TOPICS : Good teachers teach to the test
I have a confession to make. For the entire 28 years that I taught high school English, I taught to the test. And I’m proud to finally admit it. I know that fessing up to this perceived transgression will reflexively draw clamour from everyone with children in school. That’s because teaching to the test is considered tantamount to cheating on your income tax returns. But stay with me here: This type of reaction is the result of a fundamental misunderstanding of both curriculum and instruction.
If we’re being honest, teaching to the test is done by almost all other effective teachers. In fact, I did so — along with many other effective educators — way before teachers were evaluated on the basis of their students’ ability to perform on the standardised tests that now constitute the sine qua non of accountability. That’s because it is eminently sound pedagogy.
There is a distinct difference between teaching to the broad body of skills and knowledge that a test represents (good), and teaching to the exact items that will appear on the standardised test (indefensible and illegal).
Teaching students how to answer a particular set of items that appears on a test shortchanges them ethically and educationally. The confusing part arises when we fail to make that distinction.
Let me be more concrete. If one of the goals of an English course is for students to gain the ability to write a persuasive essay that contains a thesis statement supported by evidence, then it behoves the teacher to provide students with practice writing persuasive essays that contain both. Practice is accompanied by critique from the teacher. It’s the feedback from the teacher that lets students know if they’re on the right track to mastering the required skills. Technically, this is teaching to the test, but because students do not know beforehand what question they will ultimately be asked, it is instructionally defensible, helpful, and educational.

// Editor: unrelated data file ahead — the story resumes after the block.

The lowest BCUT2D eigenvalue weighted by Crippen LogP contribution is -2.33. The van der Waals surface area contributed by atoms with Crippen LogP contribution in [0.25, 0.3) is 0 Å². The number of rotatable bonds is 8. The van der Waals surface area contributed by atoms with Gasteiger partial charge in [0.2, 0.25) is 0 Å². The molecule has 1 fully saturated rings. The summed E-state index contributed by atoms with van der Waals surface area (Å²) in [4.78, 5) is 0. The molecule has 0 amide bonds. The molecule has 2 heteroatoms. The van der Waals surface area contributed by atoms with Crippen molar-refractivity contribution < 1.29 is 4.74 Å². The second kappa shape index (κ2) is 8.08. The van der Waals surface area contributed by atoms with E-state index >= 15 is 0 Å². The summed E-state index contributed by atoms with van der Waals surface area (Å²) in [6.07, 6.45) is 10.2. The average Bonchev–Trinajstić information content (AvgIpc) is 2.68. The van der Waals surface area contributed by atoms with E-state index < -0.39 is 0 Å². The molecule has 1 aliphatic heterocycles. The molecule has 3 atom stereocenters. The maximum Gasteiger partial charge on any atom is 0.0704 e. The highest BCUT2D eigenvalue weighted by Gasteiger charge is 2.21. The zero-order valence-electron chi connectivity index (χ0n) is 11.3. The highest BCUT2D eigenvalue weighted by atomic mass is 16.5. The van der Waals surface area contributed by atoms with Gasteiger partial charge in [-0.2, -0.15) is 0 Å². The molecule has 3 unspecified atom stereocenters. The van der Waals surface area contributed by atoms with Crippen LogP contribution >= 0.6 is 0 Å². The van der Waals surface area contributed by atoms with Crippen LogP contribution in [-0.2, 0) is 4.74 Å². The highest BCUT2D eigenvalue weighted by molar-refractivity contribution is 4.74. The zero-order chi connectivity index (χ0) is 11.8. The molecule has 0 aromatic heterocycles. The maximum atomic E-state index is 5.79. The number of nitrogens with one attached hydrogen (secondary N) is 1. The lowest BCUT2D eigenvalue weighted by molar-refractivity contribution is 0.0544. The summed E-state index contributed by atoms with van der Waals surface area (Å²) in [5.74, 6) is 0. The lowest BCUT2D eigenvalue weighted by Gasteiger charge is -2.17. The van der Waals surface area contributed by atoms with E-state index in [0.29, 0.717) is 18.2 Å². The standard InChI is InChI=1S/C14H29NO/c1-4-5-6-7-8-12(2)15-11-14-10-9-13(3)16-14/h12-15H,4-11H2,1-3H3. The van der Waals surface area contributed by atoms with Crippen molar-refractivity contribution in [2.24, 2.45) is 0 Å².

The distinction is crucial in today’s debate over the method used to identify effective teachers because it also calls into question another widely misunderstood concept — the curriculum. In an attempt to help schools provide a quality education, reformers mistakenly believe that covering as much material as possible is the way to go. But this approach is counterproductive. It overloads teachers by designing a curriculum that emphasises breadth over depth.
The result is that teachers are given far too many targets to aim at in their lessons. These extensive lists of high-blown objectives certainly look impressive on paper, but they cannot realistically be addressed by teachers in their day-to-day instructional decisions.
In light of the demands of the accountability movement, teaching to the test is an issue that needs to be fully understood. So the next time you hear that your child’s teacher is “teaching to the test,” think about this: The teacher may well be engaging in perfectly solid instruction. — The Christian Science Monitor